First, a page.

Keywords: Microsystemic Risks ; Financial Fragility ; Financial Accelerator
    JEL: G20 G28
    Date: 2008
  8. By: Jan Pieter Krahnen; Christian Wilde
    Abstract: Modern bank management comprises both classical lending business and transfer of asset risk to capital markets through securitization. Sound knowledge of the risks involved in securitization transactions is a prerequisite for solid risk management. This paper aims to resolve a part of the opaqueness surrounding credit-risk allocation to tranches that represent claims of different seniority on a reference portfolio. In particular, this paper analyzes the allocation of credit risk to different tranches of a CDO transaction when the underlying asset returns are driven by a common macro factor and an idiosyncratic component. Junior and senior tranches are found to be nearly orthogonal, motivating a search for the where about of systematic risk in CDO transactions. We propose a metric for capturing the allocation of systematic risk to tranches. First, in contrast to a widely-held claim, we show that (extreme) tail risk in standard CDO transactions is held by all tranches. While junior tranches take on all types of systematic risk, senior tranches take on almost no non-tail risk. This is in stark contrast to an untranched bond portfolio of the same rating quality, which on average suffers substantial losses for all realizations of the macro factor. Second, given tranching, a shock to the risk of the underlying asset portfolio (e.g. a rise in asset correlation or in mean portfolio loss) has the strongest impact, in relative terms, on the exposure of senior tranche CDO-investors. Our findings can be used to explain major stylized facts observed in credit markets.
    JEL: G21 G28
    Date: 2008–04
  9. By: Christian T. Brownlees (Università degli Studi di Firenze, Dipartimento di Statistica); Giampiero Gallo (Università degli Studi di Firenze, Dipartimento di Statistica "G. Parenti")
    Abstract: In this paper we address the issue of forecasting Value–at–Risk (VaR) using different volatility measures: realized volatility, bipower realized volatility, two scales realized volatility, realized kernel as well as the daily range. We propose a dynamic model with a flexible trend specification bonded with a penalized maximum likelihood estimation strategy: the P-Spline Multiplicative Error Model. Exploiting UHFD volatility measures, VaR predictive ability is considerably improved upon relative to a baseline GARCH but not so relative to the range; there are relevant gains from modeling volatility trends and using realized kernels that are robust to dependent microstructure noise.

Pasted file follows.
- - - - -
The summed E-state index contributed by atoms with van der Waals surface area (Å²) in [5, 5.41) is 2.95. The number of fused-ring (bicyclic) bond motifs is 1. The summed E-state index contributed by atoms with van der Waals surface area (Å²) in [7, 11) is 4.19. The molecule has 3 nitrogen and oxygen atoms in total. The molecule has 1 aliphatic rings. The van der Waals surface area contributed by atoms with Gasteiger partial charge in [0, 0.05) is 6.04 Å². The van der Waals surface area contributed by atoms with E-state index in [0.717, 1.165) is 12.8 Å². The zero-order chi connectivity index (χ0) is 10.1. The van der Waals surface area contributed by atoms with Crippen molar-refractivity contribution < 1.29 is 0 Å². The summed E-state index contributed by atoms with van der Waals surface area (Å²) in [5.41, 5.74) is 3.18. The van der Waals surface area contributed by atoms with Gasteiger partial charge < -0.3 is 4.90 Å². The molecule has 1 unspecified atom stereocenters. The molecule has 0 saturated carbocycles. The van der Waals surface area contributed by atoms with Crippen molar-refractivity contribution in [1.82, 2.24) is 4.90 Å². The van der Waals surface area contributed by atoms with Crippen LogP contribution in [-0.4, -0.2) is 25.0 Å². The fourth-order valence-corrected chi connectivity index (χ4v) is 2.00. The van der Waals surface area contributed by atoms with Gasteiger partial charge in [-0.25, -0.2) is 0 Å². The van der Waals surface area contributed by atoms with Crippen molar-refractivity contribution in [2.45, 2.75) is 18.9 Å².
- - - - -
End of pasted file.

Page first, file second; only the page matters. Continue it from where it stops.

Keywords: Volatility Measures, VaR Forecasting, GARCH, MEM, P-Spline.
    JEL: C22 C51 C52 C53
    Date: 2008–02
  10. By: Laurini, Márcio P. & Furlani, Luiz G. C. & Portugual, Marcelo S.
    Date: 2008–10
  11. By: Lence, Sergio H.
    Abstract: Simulations are used to analyze welfare and market- and farm-level effects of making futures available to producers of a storable commodity. Key features of the model are the explicit consideration of dynamic impacts due to inventories, and of aggregate market effects associated with futures adoption by some producers. Application to the natural rubber market shows that futures availability can lead to sizeable market- and farm-level effects. Futures availability enhances consumer welfare, reduces non-adopter welfare, and yields important welfare gains for adopters when their market share is small and welfare losses when they account for a sufficiently large market share.
    Keywords: Commodity markets, futures, natural rubber, rational expectations, storage model, welfare analysis
    JEL: C6 G1 Q1
    Date: 2008–04–19